Sex Crime Wave Involving East Asians and American Indians?

I blogged about this back in 2002, but I thought I'd mention it again; it's one of my favorite simple statistics puzzles. The federal Sentencing Commission provides a table breaking down all sentenced federal offenders, broken down by offense type and race. The race categories are White, Black, Hispanic, and Other. (I realize that demographers generally view Hispanic as an ethnicity, not a race, but the Commission follows the more common lay usage here.)

For sexual assault, 51.3% of all offenders are "other." Among the U.S. public as a whole, probably only about 6% would fall into the "other" category (subject to some uncertainty that's not relevant here, since any estimate would be far below 51.3%). What's up? I'll post the answer to the comments in a few days, if no-one else gets it before then (though I suspect they will).

John Jenkins (mail):
Sexual assault on Indian Reservations would be prosecuted in federal court, while sexual assault cases not on Indian Reservations will be prosecuted in state court. I would guess the rest of the federal offenders are largely military personnel and residents of the District of Columbia.

Since American Indians make up the virtually exclusive residents of Indian Reservations (and East Asians would include residents of places like Guam, which I believe is a federal protectorate and therefore has a district court) it's only natural that they be the perpetrators of a majority of sexual assault cases prosecuted in federal court.
1.13.2006 5:30pm
DNL (mail):
"Other" would include:
Native American
1.13.2006 5:42pm
Thales (mail) (www):
There's an article about some of the strange and possibly prejudicial evidence case law this phenomenon creates called something like Lustful Indians.
1.13.2006 5:47pm
MikeC&F (mail):
John Jenkins has it. Proof that while *almost* everything is a federal crime, the feds still leave some criminal prosecutions to the states.
1.13.2006 5:49pm
countertop (mail):
I think DNL has it - other includes unkown.
1.13.2006 6:32pm
byomtov (mail):
I'm with Jenkins.
1.13.2006 6:36pm
Makes sense to me. I didn't think about it too much before looking at the comments, but I don't think I would have figured it out on my own.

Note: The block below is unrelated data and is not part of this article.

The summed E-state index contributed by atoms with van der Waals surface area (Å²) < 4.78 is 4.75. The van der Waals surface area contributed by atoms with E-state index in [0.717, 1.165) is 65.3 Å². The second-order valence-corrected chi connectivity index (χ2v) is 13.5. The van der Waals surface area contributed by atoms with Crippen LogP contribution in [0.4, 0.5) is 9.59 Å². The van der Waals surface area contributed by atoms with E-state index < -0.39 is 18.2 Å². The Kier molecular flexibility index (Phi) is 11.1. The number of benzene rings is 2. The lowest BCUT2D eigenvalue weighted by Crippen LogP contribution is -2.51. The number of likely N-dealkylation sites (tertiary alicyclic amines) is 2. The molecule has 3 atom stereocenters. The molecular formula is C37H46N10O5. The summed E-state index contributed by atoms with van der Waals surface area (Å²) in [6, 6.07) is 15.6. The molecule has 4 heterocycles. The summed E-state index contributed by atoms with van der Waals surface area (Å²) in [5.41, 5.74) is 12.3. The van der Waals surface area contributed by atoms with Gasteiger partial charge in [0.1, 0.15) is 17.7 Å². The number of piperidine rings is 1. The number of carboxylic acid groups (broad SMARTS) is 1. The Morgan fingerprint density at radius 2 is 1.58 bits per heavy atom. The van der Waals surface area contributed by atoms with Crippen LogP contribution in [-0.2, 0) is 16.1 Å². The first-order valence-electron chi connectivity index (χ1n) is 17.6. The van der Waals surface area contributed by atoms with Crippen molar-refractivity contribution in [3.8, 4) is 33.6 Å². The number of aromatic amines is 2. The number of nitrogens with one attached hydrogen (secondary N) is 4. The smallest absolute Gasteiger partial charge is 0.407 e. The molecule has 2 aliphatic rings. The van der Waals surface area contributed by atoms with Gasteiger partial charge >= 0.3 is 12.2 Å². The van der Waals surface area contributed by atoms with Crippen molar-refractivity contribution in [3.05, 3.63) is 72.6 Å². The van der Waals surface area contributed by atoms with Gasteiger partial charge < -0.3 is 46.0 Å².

1.13.2006 6:42pm
Goober (mail):
Huh. Woulda thought that sexual abuse would be the most likely crime to be reported but not investigated to prosecution (I'd assume because the rapist / abuser was never successfully identified, whereas murder is much more likely to be cleared), and hence race couldn't be conclusively reported. I.e., what DNL says.

Supportive of this are the comparatively high "other" rates for assault and burglary / breaking-and-entering, which also presumably would remain uncleared at high rates. I'm not sure why manslaughter would have such high "other" rates, too, although the very small absolute numbers (5, 4, 5 in the racially identified category, 34 in the "other" category) is I suppose consonant with the unsolved-crimes hypothesis.

But John Jenkins makes an interesting case, too. Eh, I'll wait till Professor V gives the answer. (And if his response is "This might shock you but you're -both- right," I'm leaving....)
1.13.2006 7:22pm
Eugene Volokh (www):
OK, since John Jenkins figured it out so quickly, might as well confirm it -- he's right.
1.13.2006 7:35pm
Other can't include unknown. This is a table of sentenced federal offenders.
1.13.2006 7:38pm
Beerslurpy (mail) (www):
John Jenkins beat me to it. That is a federal court sentencing commission, so it wouldnt deal with the 99.999 percent of rapes and murders that are dealt with by state governments. I would bet you that "other" consists almost entirely of american indians or residents of various federal possessions.

You can see which crimes typically fall under federal jurisdiction from the numbers, such as trafficing of illegals and narcotics. I also note that federal firearms prosecutions are high as well, probably as part of that ashcroft program whose name slips my mind.
1.13.2006 7:38pm
John Jenkins (mail):
Exile is the program you're thinking of, I think.
1.13.2006 8:01pm
David Matthews (mail):
I've used this one before in my Introductory Statistics class. Thanks for the reminder; I'll use it again!
1.14.2006 4:06pm